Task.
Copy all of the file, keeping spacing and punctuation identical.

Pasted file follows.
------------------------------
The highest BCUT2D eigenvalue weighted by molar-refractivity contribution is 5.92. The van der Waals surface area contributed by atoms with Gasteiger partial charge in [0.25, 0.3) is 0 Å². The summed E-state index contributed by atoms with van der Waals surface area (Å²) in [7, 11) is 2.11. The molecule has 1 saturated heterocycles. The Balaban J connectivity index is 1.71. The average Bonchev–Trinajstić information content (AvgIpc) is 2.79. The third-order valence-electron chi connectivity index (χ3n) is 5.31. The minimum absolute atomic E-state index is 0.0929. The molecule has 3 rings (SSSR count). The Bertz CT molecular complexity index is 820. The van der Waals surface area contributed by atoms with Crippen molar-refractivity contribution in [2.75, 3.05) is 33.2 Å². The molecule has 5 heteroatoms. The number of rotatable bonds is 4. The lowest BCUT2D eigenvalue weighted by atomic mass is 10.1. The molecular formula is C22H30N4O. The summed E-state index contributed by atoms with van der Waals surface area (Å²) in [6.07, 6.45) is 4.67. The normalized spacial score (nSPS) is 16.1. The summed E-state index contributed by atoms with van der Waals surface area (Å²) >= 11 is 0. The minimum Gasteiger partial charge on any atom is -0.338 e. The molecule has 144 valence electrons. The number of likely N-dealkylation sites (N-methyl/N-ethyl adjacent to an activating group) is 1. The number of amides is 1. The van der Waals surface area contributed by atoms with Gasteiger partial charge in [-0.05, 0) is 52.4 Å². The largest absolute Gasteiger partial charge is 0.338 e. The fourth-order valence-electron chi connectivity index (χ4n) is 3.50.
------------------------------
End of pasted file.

The highest BCUT2D eigenvalue weighted by molar-refractivity contribution is 5.92. The van der Waals surface area contributed by atoms with Gasteiger partial charge in [0.25, 0.3) is 0 Å². The summed E-state index contributed by atoms with van der Waals surface area (Å²) in [7, 11) is 2.11. The molecule has 1 saturated heterocycles. The Balaban J connectivity index is 1.71. The average Bonchev–Trinajstić information content (AvgIpc) is 2.79. The third-order valence-electron chi connectivity index (χ3n) is 5.31. The minimum absolute atomic E-state index is 0.0929. The molecule has 3 rings (SSSR count). The Bertz CT molecular complexity index is 820. The van der Waals surface area contributed by atoms with Crippen molar-refractivity contribution in [2.75, 3.05) is 33.2 Å². The molecule has 5 heteroatoms. The number of rotatable bonds is 4. The lowest BCUT2D eigenvalue weighted by atomic mass is 10.1. The molecular formula is C22H30N4O. The summed E-state index contributed by atoms with van der Waals surface area (Å²) in [6.07, 6.45) is 4.67. The normalized spacial score (nSPS) is 16.1. The summed E-state index contributed by atoms with van der Waals surface area (Å²) >= 11 is 0. The minimum Gasteiger partial charge on any atom is -0.338 e. The molecule has 144 valence electrons. The number of likely N-dealkylation sites (N-methyl/N-ethyl adjacent to an activating group) is 1. The number of amides is 1. The van der Waals surface area contributed by atoms with Gasteiger partial charge in [-0.05, 0) is 52.4 Å². The largest absolute Gasteiger partial charge is 0.338 e. The fourth-order valence-electron chi connectivity index (χ4n) is 3.50.